Driven hard the Type R was great, thanks to accurate steering and a chassis balance that was crisp and exploitable for any performance car, let alone one that happened to be a four-door repbox. But at more normal speeds the Accord was, in truth, fairly miserable – something I realised when I unwisely chose an early press car for a long motorway schlep. The Type R’s ride was lumpy, its cabin was loud, and the low-rent interior seemed to be mostly made from grey plastics that were rattling even in a brand-new press car. It’s hard to imagine refinement will have been improved much by two trips around the odometer.

The Type R also seemed to be the answer to a question that few people were asking, to judge from the fact that fewer than 2,000 were built across four years. (A Japanese ‘Euro R’ also combined a slightly more powerful version of the powertrain with the JDM Accord bodyshell from the period, so there were more Accord Type Rs than that meagre total.) In Britain, the R got cheap quickly and – being a Honda – was tough enough to withstand both abuse and cut-price ownership pretty well.

But even the youngest and freshest examples are now past their 20th birthdays, and they weren’t better at resisting rust than any of the lesser Hondas from the period. Beyond the strong likelihood of crunchy gearbox synchros in early pre-facelift cars, the biggest risk for any Type R these days is going to be corrosion – a point brought home when I wrote a story featuring one a few years ago and the owner admitted to having recently spent more than £5,000 on rot-related repairs; almost all of what the car was worth.

Of course, by the scary standards of Brave Pill bills, a five grand bill isn’t even a snackette, let alone a hors d’oeuvre – but there will also be the challenge of sourcing increasingly rare parts when things do break or wear out. Our Pill is a pre-facelift car that was first registered in March 2000 with the selling dealer promising the reassurance of a “six month engine and gearbox warranty” – although these are arguably the parts that are least likely to go wrong. The MOT history shows that the car’s rate of mileage acquisition was heavily loaded into the first half of its life – it had passed 170,000 miles as long ago as 2011. It was then off the road, or outside the MOT system, for six years before being recommissioned in 2017.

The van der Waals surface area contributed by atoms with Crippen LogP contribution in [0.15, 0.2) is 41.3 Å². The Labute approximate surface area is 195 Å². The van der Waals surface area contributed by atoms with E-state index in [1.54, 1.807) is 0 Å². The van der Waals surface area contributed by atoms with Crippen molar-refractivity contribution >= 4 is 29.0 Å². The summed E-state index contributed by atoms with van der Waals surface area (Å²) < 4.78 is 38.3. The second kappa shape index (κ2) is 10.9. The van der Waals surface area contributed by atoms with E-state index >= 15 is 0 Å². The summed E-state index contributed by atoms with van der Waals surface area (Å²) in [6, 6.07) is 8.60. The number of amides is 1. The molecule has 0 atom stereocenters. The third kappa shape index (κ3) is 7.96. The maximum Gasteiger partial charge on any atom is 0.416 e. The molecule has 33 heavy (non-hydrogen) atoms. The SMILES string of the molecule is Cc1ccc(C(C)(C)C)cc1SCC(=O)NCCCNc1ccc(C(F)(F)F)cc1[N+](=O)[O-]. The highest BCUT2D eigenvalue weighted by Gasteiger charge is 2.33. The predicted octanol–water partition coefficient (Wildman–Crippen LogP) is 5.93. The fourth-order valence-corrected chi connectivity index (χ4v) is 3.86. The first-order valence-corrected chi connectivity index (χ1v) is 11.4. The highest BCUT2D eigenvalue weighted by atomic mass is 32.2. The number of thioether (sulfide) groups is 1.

While there is nothing too scary in the online record, 2019’s pass came with an advisory for corrosion, although this not being severe enough to affect structural rigidity. Two clean passes since then suggest this has been either fixed or successfully hidden, but given the Accord’s rep for rustiness, any potential buyers would be advised to give it a once-over. Followed by a twice-over. The current MOT runs out in December, too – but the vendor is promising to screw on another one. It should be similarly easy to unscrew the nasty-looking mesh insert in the lower bumper and swap the murdered-out rear lights.

For £4,995 you can’t really grumble too hard. Our Pill is the only Type R currently in the Classifieds, with the only cheaper example in the wider, non-PH world being a £4,950 car that looks shiny but which is being sold as an ongoing project without an MOT. Beyond the need to standardise its appearance, this one seems both usable and fairly priced, especially considering the rising values of some of its considerably less rare Civic sisters. This is a Type R the whole family can enjoy, or possibly endure.